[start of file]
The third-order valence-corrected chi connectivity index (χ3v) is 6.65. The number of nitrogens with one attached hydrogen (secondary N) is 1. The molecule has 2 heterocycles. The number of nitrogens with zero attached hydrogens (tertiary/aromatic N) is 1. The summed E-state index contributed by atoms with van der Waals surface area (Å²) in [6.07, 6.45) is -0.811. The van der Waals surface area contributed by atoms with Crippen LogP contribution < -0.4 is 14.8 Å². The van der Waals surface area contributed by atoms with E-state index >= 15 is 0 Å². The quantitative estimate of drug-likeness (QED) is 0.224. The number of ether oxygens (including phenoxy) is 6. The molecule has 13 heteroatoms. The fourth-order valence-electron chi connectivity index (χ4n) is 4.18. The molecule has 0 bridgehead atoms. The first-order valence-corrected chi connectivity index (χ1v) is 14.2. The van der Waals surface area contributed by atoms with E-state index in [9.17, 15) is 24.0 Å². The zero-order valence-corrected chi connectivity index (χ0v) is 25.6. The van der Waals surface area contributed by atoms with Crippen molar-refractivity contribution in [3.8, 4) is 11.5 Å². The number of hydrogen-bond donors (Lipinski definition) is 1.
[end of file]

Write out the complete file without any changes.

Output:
The third-order valence-corrected chi connectivity index (χ3v) is 6.65. The number of nitrogens with one attached hydrogen (secondary N) is 1. The molecule has 2 heterocycles. The number of nitrogens with zero attached hydrogens (tertiary/aromatic N) is 1. The summed E-state index contributed by atoms with van der Waals surface area (Å²) in [6.07, 6.45) is -0.811. The van der Waals surface area contributed by atoms with Crippen LogP contribution < -0.4 is 14.8 Å². The van der Waals surface area contributed by atoms with E-state index >= 15 is 0 Å². The quantitative estimate of drug-likeness (QED) is 0.224. The number of ether oxygens (including phenoxy) is 6. The molecule has 13 heteroatoms. The fourth-order valence-electron chi connectivity index (χ4n) is 4.18. The molecule has 0 bridgehead atoms. The first-order valence-corrected chi connectivity index (χ1v) is 14.2. The van der Waals surface area contributed by atoms with E-state index in [9.17, 15) is 24.0 Å². The zero-order valence-corrected chi connectivity index (χ0v) is 25.6. The van der Waals surface area contributed by atoms with Crippen molar-refractivity contribution in [3.8, 4) is 11.5 Å². The number of hydrogen-bond donors (Lipinski definition) is 1.